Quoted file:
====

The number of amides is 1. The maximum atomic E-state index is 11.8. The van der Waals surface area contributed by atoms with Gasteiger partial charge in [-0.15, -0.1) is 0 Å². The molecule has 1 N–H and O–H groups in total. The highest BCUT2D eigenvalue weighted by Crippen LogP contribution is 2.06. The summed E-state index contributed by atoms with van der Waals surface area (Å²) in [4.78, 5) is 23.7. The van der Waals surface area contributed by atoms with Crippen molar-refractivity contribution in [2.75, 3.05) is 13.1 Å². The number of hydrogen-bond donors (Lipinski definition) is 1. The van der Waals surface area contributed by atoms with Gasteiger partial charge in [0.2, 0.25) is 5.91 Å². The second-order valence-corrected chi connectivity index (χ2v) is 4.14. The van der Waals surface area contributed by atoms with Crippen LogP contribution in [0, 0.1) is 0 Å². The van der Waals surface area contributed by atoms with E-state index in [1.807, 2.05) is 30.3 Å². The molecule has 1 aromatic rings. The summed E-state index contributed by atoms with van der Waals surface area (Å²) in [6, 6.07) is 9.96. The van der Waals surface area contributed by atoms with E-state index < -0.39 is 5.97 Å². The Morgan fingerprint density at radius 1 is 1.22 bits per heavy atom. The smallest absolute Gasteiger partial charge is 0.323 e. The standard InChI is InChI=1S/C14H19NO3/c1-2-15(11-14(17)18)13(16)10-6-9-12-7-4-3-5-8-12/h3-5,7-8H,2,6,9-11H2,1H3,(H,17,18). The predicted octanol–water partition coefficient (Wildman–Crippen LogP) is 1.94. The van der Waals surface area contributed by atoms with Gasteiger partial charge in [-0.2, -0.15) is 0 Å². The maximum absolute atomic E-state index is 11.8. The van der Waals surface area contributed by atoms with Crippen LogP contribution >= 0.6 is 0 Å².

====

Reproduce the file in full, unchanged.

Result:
The number of amides is 1. The maximum atomic E-state index is 11.8. The van der Waals surface area contributed by atoms with Gasteiger partial charge in [-0.15, -0.1) is 0 Å². The molecule has 1 N–H and O–H groups in total. The highest BCUT2D eigenvalue weighted by Crippen LogP contribution is 2.06. The summed E-state index contributed by atoms with van der Waals surface area (Å²) in [4.78, 5) is 23.7. The van der Waals surface area contributed by atoms with Crippen molar-refractivity contribution in [2.75, 3.05) is 13.1 Å². The number of hydrogen-bond donors (Lipinski definition) is 1. The van der Waals surface area contributed by atoms with Gasteiger partial charge in [0.2, 0.25) is 5.91 Å². The second-order valence-corrected chi connectivity index (χ2v) is 4.14. The van der Waals surface area contributed by atoms with Crippen LogP contribution in [0, 0.1) is 0 Å². The van der Waals surface area contributed by atoms with E-state index in [1.807, 2.05) is 30.3 Å². The molecule has 1 aromatic rings. The summed E-state index contributed by atoms with van der Waals surface area (Å²) in [6, 6.07) is 9.96. The van der Waals surface area contributed by atoms with E-state index < -0.39 is 5.97 Å². The Morgan fingerprint density at radius 1 is 1.22 bits per heavy atom. The smallest absolute Gasteiger partial charge is 0.323 e. The standard InChI is InChI=1S/C14H19NO3/c1-2-15(11-14(17)18)13(16)10-6-9-12-7-4-3-5-8-12/h3-5,7-8H,2,6,9-11H2,1H3,(H,17,18). The predicted octanol–water partition coefficient (Wildman–Crippen LogP) is 1.94. The van der Waals surface area contributed by atoms with Gasteiger partial charge in [-0.2, -0.15) is 0 Å². The maximum absolute atomic E-state index is 11.8. The van der Waals surface area contributed by atoms with Crippen LogP contribution >= 0.6 is 0 Å².